Internal Events In North Korea May Be Making China Nervous
The recent surprising removal of a top North Korean official from office, and the fact that it was done in such a public manner, may be unnerving North Korea’s benefactors in China:
BEIJING — North Koreans had long known Jang Song-thaek as the No. 2 figure in their country, the revered uncle and mentor of Kim Jong-un, the paramount leader. Then on Monday state-run television showed two green-uniformed guards clutching a glum-looking Mr. Jang by the armpits and pulling him from a meeting of the ruling party after he was denounced for faction-building, womanizing, gambling and other acts as dozens of former comrades watched.
The spectacle of Mr. Jang’s humiliating dismissal and arrest was a highly unusual glimpse of a power struggle unfolding inside the nuclear-armed country. But the major impact may be outside, and nowhere is the downfall more unnerving than in China.
North Korea’s longtime protector and economic lifeline, China has considered strategically close relations with North Korea a pillar of foreign policy and a bulwark against the United States military presence in South Korea. Despite Chinese irritation with North Korea’s nuclear tests and other bellicose behavior, China had built a good relationship with Mr. Jang as the trusted adult who would monitor Mr. Kim, who is less than half his age.
Any shift by China concerning North Korea has the potential to significantly alter the political equilibrium in Asia, where the divided Korean Peninsula has been a fact of life for more than 60 years. While there is no indication that the Chinese intend to change their view, it seemed clear that even Beijing’s top leaders were surprised by Mr. Jang’s abrupt downfall on Sunday, and even more on Monday by the North Korean state television broadcast.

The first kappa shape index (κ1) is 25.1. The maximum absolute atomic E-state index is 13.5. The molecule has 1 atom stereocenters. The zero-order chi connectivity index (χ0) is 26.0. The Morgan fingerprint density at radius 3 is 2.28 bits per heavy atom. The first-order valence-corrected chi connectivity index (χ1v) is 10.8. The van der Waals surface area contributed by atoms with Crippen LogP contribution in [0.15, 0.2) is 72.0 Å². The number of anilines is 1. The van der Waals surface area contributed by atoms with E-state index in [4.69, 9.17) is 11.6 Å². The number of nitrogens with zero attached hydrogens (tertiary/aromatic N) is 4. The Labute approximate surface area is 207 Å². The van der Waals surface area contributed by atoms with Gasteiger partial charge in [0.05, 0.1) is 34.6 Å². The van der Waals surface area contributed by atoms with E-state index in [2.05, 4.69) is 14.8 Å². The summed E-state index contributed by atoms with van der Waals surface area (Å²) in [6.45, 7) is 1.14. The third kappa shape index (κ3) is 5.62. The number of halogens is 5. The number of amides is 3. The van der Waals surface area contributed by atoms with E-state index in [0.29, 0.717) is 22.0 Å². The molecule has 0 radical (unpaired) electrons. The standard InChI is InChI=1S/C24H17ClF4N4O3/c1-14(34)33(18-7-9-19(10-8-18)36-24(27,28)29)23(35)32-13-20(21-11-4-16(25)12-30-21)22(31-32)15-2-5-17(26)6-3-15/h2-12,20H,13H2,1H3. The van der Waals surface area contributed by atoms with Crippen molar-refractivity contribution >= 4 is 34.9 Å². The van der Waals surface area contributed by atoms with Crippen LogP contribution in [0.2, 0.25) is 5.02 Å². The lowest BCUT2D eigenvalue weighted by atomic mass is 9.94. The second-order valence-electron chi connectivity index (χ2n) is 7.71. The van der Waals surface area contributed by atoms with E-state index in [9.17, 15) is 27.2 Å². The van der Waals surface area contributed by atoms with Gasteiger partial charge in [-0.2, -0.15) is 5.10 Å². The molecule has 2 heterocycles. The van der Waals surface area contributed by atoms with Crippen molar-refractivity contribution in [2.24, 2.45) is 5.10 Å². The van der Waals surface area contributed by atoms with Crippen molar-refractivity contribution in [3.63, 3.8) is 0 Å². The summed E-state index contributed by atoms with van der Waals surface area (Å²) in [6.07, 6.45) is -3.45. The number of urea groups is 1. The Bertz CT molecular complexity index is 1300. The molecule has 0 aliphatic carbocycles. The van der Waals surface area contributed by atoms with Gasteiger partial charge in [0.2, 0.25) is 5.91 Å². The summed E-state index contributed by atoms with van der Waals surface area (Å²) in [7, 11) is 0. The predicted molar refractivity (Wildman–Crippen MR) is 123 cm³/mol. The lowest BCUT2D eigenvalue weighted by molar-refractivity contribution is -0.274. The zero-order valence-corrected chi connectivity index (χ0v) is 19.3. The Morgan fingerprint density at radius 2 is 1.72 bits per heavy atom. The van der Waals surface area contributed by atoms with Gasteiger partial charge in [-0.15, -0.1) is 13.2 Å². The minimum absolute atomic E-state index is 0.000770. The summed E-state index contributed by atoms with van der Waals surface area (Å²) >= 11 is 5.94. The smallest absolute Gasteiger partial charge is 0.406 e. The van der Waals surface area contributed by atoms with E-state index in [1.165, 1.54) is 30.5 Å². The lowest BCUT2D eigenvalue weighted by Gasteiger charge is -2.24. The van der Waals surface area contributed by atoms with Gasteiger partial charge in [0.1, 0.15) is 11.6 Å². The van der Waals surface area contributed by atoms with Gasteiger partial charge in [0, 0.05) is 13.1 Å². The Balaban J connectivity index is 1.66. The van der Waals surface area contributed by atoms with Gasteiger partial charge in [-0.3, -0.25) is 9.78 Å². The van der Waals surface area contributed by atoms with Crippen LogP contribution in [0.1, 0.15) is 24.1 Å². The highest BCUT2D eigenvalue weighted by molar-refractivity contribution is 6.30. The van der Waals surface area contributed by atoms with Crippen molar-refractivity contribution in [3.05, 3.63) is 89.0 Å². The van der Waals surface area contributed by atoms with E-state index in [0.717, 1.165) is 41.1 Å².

“Jang was a very iconic figure in North Korea, particularly with economic reform and innovation,” said Zhu Feng, professor of international relations at Peking University, and a specialist in North Korea. “He is the man China counted on to move the economy in North Korea. This is a very ominous signal.”
Mr. Jang’s dismissal was a shock not only because he had long been considered a core member of the country’s ruling elite and a regent and confidant of Mr. Kim, who assumed power only two years ago upon the death of his father, Kim Jong-il. The way that Mr. Jang was dismissed also was considered extraordinary, as the North Korea government has almost always maintained secrecy over its inner workings, power struggles and skulduggery during the more than six decades of rule by the Kim family.
“Kim Jong-un was declaring at home and abroad that he is now the truly one and only leader in the North, that he will not tolerate a No. 2,” said Yang Moo-jin, an analyst at the University of North Korean Studies in Seoul, South Korea.
Mr. Jang had visited China on a number of occasions and had been considered the most important advocate of the Chinese style of economic overhaul that the government in Beijing has been urging North Korea to embrace.
At 67, Mr. Jang is of the same generation as China’s leaders. Unlike the 30-year-old Mr. Kim — who has not been to China and who remains a mystery despite the lineage to his grandfather Kim Il-sung, North Korea’s revolutionary founder — Mr. Jang was seen by Beijing as a steady hand and a trusted conduit into North Korea’s top leadership. He was one of China’s few high-level North Korean interlocutors.